How rough do these bonds want to make it for us? I just bought some 30-year U.S. government paper, and I feel like I just got snared by some crummy .com. I was down five ticks before the trade could be booked!
What's going on? Could the refunding (10-year in particular) be causing all of the weakness?
This bond market is heavy, so heavy that when you go in, it smells a buyer and whacks you before you can get your buy order out of your mouth.
So why buy?
Because I am not fazed by the technicals. Because I believe bonds have gotten more interesting at this level than they have in some time. Because I see no inflation, even though growth remains high. Because I think I can make money.
First, let me say that when I buy bonds, I fully expect that my first buy won't be my last. I use pyramid buying in bonds, my first trade small, a couple million (Look, it's bonds, you gotta trade 'em in millions if you want to be in the game. These aren't slots; there is no $2 table), and then I get bigger as they go down. When bonds get to 91 offered, I want my full position. I think they get there by the refunding. At that point, I will come close to doubling down, with the idea of a recovery back to 5.625, a nifty capital gain.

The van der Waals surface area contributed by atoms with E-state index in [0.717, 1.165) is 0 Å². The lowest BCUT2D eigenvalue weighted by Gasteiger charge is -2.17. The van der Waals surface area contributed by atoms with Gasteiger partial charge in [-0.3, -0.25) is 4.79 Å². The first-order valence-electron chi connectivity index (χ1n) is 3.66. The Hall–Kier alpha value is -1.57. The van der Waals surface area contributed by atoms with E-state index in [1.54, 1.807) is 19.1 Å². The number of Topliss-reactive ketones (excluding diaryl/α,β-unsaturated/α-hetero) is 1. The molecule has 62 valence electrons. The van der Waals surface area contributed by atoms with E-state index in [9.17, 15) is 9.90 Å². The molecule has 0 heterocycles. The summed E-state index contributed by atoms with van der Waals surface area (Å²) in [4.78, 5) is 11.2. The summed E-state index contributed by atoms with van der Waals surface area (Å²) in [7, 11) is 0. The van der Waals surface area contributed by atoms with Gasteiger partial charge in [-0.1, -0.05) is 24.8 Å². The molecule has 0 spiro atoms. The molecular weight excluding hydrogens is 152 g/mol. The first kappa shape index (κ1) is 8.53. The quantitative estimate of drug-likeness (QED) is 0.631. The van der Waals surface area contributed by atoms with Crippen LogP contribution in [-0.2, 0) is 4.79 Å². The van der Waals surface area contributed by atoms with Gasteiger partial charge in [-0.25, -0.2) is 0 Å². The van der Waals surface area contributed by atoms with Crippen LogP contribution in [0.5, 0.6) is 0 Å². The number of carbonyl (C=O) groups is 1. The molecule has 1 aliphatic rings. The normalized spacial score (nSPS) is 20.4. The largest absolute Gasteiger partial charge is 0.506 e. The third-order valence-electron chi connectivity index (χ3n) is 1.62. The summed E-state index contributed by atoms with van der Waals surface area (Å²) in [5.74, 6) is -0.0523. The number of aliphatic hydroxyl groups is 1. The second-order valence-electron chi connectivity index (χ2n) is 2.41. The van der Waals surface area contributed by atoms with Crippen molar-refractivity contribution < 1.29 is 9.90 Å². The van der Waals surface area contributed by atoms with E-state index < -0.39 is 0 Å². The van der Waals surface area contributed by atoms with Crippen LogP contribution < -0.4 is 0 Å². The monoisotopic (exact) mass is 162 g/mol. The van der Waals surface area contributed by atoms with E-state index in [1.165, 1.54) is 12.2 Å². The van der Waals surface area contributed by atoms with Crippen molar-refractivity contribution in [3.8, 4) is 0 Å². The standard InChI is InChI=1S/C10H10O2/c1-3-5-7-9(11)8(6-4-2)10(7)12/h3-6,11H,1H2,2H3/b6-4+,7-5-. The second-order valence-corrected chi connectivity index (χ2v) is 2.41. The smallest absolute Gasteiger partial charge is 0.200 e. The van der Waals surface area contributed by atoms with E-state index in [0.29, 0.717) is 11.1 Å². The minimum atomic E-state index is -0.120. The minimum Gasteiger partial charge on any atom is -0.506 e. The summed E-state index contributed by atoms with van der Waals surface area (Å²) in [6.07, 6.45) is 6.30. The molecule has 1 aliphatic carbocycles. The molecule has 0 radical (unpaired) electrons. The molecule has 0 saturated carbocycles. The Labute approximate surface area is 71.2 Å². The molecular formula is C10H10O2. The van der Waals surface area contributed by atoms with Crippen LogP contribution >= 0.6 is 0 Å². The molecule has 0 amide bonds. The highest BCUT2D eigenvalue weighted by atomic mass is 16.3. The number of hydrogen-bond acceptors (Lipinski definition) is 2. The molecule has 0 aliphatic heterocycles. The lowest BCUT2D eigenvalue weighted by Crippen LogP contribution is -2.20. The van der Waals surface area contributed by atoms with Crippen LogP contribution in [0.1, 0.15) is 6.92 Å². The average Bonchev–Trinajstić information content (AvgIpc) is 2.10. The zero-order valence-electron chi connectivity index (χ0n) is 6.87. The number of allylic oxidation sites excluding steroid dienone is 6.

Of course, the bond market will dominate the action in stocks and will continue to put a lid on things until they pop. In that backdrop, the cyclicals thrive and growth falters, so we will probably stay on that script until we see the whites of the 6% eyes on the long bond.
So, I am keeping my cyclicals on as a balance to my bond position. That way, I feel I can win with either hand.
made two bets with
. One was that going Hollywood would dazzle Netizens. And two was that the Net would collapse and his bid would look terrific by comparison. Wrong on both counts.
James J. Cramer is manager of a hedge fund and co-founder of TheStreet.com. At time of publication, his fund was long Lycos and 30-year bonds, although positions can change at any time. Under no circumstances does the information in this column represent a recommendation to buy or sell stocks. Cramer's writings provide insights into the dynamics of money management and are not a solicitation for transactions. While he cannot provide investment advice or recommendations, he invites you to comment on his column at